Conservation Agents Conduct Large Wildlife Violation Investigation in the Ozarks
WEST PLAINS Mo – A large investigation involving illegal commercialization of wildlife and wildlife parts was brought to a close this weekend where the Missouri Department of Conservation (MDC) documented a total of 299 serious violations in seven counties across southern Missouri.
“Investigators were able to document that 62 percent of the wildlife brought in for mounting at a local taxidermy shop was taken illegally in some manner,” said MDC Protection Regional Supervisor Gary Cravens.
The violations include those related to deer, turkey, furbearers, both game and non-game fish, and migratory birds. This documentation occurred over the past two years in Crawford, Dent, Miller, Howell, Iron, Oregon and Shannon counties.
Beginning July 17, Conservation agents contacted individuals believed to have been involved in violations.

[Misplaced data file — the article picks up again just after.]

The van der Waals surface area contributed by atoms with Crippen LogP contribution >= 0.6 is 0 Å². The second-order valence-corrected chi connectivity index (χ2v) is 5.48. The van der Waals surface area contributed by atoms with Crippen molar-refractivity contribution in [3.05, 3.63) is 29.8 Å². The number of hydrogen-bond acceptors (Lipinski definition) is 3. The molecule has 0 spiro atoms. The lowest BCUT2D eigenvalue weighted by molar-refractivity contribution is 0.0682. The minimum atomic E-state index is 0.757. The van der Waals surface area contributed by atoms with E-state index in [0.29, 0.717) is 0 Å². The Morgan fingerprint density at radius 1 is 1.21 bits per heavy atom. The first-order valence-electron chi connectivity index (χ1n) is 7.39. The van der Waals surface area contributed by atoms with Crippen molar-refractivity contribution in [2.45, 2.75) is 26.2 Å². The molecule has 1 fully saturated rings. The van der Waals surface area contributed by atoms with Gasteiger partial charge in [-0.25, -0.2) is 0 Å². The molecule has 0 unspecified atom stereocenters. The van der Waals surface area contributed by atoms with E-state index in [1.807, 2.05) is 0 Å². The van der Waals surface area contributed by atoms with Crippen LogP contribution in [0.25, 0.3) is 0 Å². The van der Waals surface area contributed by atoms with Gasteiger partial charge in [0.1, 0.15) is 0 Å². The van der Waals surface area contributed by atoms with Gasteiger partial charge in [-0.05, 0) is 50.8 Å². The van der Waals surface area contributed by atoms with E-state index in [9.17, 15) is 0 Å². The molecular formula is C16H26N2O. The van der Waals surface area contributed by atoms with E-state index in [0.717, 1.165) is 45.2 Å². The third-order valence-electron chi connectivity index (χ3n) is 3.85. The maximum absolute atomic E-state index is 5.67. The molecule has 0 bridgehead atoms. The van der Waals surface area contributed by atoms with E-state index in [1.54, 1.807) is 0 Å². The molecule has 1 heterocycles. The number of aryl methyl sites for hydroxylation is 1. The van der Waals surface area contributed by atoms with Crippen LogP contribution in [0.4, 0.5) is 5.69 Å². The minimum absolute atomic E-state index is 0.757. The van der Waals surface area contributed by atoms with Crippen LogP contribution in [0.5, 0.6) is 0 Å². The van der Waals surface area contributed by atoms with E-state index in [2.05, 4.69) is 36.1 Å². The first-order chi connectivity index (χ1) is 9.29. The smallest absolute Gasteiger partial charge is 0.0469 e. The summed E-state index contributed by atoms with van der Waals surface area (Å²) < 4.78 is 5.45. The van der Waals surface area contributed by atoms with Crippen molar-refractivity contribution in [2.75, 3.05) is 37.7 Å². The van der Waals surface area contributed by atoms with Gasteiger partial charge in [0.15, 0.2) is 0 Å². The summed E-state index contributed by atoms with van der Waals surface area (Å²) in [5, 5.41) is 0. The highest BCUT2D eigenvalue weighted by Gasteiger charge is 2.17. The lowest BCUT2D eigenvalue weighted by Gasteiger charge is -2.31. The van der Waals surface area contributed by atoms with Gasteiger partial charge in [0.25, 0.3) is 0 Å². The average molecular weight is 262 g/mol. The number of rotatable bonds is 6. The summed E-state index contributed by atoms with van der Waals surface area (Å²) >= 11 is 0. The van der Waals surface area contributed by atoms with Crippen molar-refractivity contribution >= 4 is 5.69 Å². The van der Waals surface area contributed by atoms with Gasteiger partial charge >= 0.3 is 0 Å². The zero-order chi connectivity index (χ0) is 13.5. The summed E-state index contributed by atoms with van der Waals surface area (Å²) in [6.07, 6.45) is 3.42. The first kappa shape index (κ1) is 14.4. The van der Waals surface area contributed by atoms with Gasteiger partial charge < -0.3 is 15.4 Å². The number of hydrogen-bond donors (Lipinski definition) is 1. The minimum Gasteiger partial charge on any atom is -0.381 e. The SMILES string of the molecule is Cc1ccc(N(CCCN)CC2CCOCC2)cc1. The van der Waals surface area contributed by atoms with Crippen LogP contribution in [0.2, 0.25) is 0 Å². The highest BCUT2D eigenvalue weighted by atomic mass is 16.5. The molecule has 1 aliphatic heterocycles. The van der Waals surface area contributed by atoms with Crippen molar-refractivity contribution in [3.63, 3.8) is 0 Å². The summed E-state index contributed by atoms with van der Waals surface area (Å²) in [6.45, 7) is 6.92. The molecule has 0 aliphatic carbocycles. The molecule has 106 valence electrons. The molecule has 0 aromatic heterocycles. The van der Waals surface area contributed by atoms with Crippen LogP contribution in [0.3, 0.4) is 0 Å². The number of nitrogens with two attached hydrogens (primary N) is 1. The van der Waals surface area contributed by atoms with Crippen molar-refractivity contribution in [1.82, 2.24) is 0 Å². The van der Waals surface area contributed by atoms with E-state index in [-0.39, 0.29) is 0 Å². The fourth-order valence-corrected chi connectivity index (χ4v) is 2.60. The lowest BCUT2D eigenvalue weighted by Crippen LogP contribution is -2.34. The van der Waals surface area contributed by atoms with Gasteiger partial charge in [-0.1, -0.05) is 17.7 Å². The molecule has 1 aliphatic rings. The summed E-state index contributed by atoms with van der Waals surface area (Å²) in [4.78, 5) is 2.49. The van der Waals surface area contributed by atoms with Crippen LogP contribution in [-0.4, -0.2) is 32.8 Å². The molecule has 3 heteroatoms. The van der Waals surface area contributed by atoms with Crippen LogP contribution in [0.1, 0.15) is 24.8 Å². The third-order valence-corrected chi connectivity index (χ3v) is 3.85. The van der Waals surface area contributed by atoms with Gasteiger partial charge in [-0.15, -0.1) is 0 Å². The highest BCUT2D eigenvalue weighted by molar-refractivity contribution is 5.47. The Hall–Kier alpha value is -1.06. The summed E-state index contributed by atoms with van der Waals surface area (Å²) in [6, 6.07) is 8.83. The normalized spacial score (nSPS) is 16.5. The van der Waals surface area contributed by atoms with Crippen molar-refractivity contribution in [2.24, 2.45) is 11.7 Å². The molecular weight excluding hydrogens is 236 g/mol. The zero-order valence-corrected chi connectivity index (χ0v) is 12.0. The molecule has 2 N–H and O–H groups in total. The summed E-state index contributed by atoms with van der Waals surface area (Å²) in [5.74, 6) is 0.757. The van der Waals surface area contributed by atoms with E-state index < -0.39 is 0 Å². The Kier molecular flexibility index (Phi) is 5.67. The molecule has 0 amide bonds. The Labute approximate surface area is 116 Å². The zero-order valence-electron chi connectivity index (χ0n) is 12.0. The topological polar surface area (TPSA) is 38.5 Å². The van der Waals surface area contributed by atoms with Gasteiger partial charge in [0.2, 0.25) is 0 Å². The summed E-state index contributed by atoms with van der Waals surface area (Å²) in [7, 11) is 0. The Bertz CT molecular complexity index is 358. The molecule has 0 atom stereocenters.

“Teams of agents met with 68 individuals and were able to document another 126 violations, bringing the total number of violations to 425,” said Cravens. “Of these, 289 were related to deer and 23 were related to turkey.”
Conservation agents seized a total of 240 items including 90 deer mounts or sets of antlers, approximately 20 various small game, fish, or furbearer mounts, 70 frog legs, one rattlesnake, and 16 firearms. Some of the wildlife was sold illegally. Additionally, three individuals were arrested on a total of 11 outstanding warrants including two for out-of-state felonies.
“This investigation was important to the state,” Cravens remarked. “These violators are in effect stealing wildlife that belongs to all of us here in Missouri who obey the laws. And it’s our job to make sure that wildlife resources are protected.”
The MDC’s mission is, “To protect and manage the fish, forest and wildlife resources of the state; to serve the public and facilitate their participation in resource management activities; and to provide opportunity for all citizens to use, enjoy and learn about fish, forest and wildlife resources.”
“A lot of hard work went in to investigating these wildlife violations but it is worth our time and effort if we change the attitudes and behavior of those who commit such acts,” Cravens said.